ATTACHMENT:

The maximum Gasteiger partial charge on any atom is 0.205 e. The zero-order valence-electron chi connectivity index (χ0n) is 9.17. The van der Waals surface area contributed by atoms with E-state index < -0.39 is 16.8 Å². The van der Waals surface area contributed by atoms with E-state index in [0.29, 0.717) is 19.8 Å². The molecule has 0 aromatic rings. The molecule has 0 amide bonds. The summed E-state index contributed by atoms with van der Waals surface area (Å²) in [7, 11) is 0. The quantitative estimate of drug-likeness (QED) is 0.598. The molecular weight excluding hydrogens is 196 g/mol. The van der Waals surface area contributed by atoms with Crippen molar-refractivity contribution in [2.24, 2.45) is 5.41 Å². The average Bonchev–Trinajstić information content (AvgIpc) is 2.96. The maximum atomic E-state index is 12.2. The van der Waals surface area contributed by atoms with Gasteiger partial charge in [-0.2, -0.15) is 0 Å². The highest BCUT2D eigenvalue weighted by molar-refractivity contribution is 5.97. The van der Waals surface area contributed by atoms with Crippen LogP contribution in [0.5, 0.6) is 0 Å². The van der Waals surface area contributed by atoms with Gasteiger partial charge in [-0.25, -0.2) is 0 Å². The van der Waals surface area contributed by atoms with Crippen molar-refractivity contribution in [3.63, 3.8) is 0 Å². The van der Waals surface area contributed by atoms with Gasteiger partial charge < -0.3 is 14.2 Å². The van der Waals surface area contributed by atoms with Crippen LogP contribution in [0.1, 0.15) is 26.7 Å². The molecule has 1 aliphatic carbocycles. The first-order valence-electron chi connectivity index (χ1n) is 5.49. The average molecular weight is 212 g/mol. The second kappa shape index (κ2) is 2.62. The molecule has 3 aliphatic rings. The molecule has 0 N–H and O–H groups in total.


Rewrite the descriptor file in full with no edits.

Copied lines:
The maximum Gasteiger partial charge on any atom is 0.205 e. The zero-order valence-electron chi connectivity index (χ0n) is 9.17. The van der Waals surface area contributed by atoms with E-state index < -0.39 is 16.8 Å². The van der Waals surface area contributed by atoms with E-state index in [0.29, 0.717) is 19.8 Å². The molecule has 0 aromatic rings. The molecule has 0 amide bonds. The summed E-state index contributed by atoms with van der Waals surface area (Å²) in [7, 11) is 0. The quantitative estimate of drug-likeness (QED) is 0.598. The molecular weight excluding hydrogens is 196 g/mol. The van der Waals surface area contributed by atoms with Crippen molar-refractivity contribution in [2.24, 2.45) is 5.41 Å². The average Bonchev–Trinajstić information content (AvgIpc) is 2.96. The maximum atomic E-state index is 12.2. The van der Waals surface area contributed by atoms with Gasteiger partial charge in [-0.2, -0.15) is 0 Å². The highest BCUT2D eigenvalue weighted by molar-refractivity contribution is 5.97. The van der Waals surface area contributed by atoms with Crippen LogP contribution in [0.5, 0.6) is 0 Å². The van der Waals surface area contributed by atoms with Gasteiger partial charge in [-0.25, -0.2) is 0 Å². The van der Waals surface area contributed by atoms with Crippen molar-refractivity contribution in [3.63, 3.8) is 0 Å². The van der Waals surface area contributed by atoms with Gasteiger partial charge < -0.3 is 14.2 Å². The van der Waals surface area contributed by atoms with Crippen LogP contribution in [0.1, 0.15) is 26.7 Å². The molecule has 1 aliphatic carbocycles. The first-order valence-electron chi connectivity index (χ1n) is 5.49. The average molecular weight is 212 g/mol. The second kappa shape index (κ2) is 2.62. The molecule has 3 aliphatic rings. The molecule has 0 N–H and O–H groups in total.